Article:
The paper presents an original method for the evaluation of bark structure characteristics of tree trunks on the basis of terrestrial laser scanning data. Measurements testing the method proposed were performed in laboratory conditions for trunks of pine (Pinus sylvestris L.) and oak (Quercus robur L.). The laser scanner used was a FARO Focus 3D. The scanning was carried out in two variants for natural trunks (variant I: samples Oak-I, Pine-I) and for trunks wrapped in foil (variant II: samples Oak-II, Pine-II). The point clouds obtained were combined into a three-dimensional (3D) model, filtered, and exported to the *.xyz format in SCENE (v. 5×) software provided by FARO. For calculation of the bark structure characteristics the geoprocessing Tree Trunk Bark Structure Model (TTBSM) operating in the ArcGIS environment was developed. The mean bark height factor (BHF) of the natural pine and oak tree trunks was calculated to be 0.39 cm and 0.37 cm, while the values for the trunks wrapped in foil were 0.27 cm and 0.25 cm, respectively. The BHF of the tree trunks wrapped in foil varied in the range 0.26–0.28 cm and 0.24–0.26 cm for pine and oak, respectively, while for the natural tree trunks the range was 0.38–0.46 cm and 0.35–0.38 cm for pine and oak, respectively. The effect of BHF on the flow resistance was evaluated in a measuring trough and proved to be significant. The coefficient of flow resistance was on average 20% higher for the natural tree trunks than for those foil-wrapped.
... However, these methods do not enable crown area estimates for subcanopy trees (but see e.g. Paris et al., 2016;Shendryk et al., 2016), which differ systematically in their crown allometries. ...
Article
Full-text available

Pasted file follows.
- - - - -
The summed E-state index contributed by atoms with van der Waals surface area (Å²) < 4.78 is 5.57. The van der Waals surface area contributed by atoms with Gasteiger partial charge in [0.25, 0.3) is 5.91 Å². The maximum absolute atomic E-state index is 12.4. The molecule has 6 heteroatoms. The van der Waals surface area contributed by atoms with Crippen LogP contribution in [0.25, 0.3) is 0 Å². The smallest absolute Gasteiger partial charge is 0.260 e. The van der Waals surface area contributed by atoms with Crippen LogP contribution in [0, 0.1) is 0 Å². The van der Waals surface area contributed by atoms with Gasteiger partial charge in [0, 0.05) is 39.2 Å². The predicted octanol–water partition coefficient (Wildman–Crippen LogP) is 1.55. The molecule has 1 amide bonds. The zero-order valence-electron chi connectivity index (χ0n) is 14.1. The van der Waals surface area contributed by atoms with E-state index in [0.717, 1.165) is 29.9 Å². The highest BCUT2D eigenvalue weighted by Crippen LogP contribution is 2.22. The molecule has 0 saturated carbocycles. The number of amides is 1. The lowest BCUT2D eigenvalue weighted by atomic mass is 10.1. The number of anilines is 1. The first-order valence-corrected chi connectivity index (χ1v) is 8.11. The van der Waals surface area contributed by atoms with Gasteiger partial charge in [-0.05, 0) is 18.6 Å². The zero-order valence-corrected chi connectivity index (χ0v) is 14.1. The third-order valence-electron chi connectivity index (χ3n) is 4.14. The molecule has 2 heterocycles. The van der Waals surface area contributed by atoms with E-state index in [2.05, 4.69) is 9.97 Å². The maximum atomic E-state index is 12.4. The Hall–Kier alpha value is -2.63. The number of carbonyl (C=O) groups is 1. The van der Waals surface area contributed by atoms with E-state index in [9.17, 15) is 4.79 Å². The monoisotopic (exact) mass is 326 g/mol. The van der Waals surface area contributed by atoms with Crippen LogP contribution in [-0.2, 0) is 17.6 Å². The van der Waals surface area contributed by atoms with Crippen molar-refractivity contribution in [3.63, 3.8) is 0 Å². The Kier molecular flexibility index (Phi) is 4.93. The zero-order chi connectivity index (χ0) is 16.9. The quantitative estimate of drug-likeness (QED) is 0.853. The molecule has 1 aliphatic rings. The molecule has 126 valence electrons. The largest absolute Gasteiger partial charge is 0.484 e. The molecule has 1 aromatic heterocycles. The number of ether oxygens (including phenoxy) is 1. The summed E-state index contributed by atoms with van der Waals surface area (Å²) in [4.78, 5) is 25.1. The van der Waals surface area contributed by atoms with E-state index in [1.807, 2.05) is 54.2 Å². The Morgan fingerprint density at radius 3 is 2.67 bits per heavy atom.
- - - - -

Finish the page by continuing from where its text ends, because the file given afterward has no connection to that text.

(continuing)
Tree allometric relationships are widely employed to estimate forest biomass and production, and are basic building blocks of dynamic vegetation models. In tropical forests, allometric relationships are often modeled by fitting scale-invariant power functions to pooled data from multiple species, an approach that fails to reflect finite size effects at the smallest and largest sizes, and that ignores interspecific differences in allometry. Here, we analyzed allometric relationships of tree height (9884 individuals) and crown area (2425) with trunk diameter using species-specific morphological and life history data of 162 species from Barro Colorado Island, Panamá. We fit nonlinear, hierarchical models informed by species traits and assessed the performance of three alternative functional forms: the scale-invariant power function, and the saturating Weibull and generalized Michaelis-Menten (gMM) functions. The relationship of tree height with trunk diameter was best fit by a saturating gMM model in which variation in allometric parameters was related to interspecific differences in sapling growth rates, a measure of regeneration light demand. Light-demanding species attained taller heights at comparatively smaller diameters as juveniles and had shorter asymptotic heights at larger diameters as adults. The relationship of crown area with trunk diameter was best fit by a power function model incorporating a weak positive relationship between crown area and species-specific wood density. The use of saturating functional forms and the incorporation of functional traits in tree allometric models is a promising approach to improve estimates of forest biomass and productivity. Our results provide an improved basis for parameterizing tropical tree functional types in vegetation models.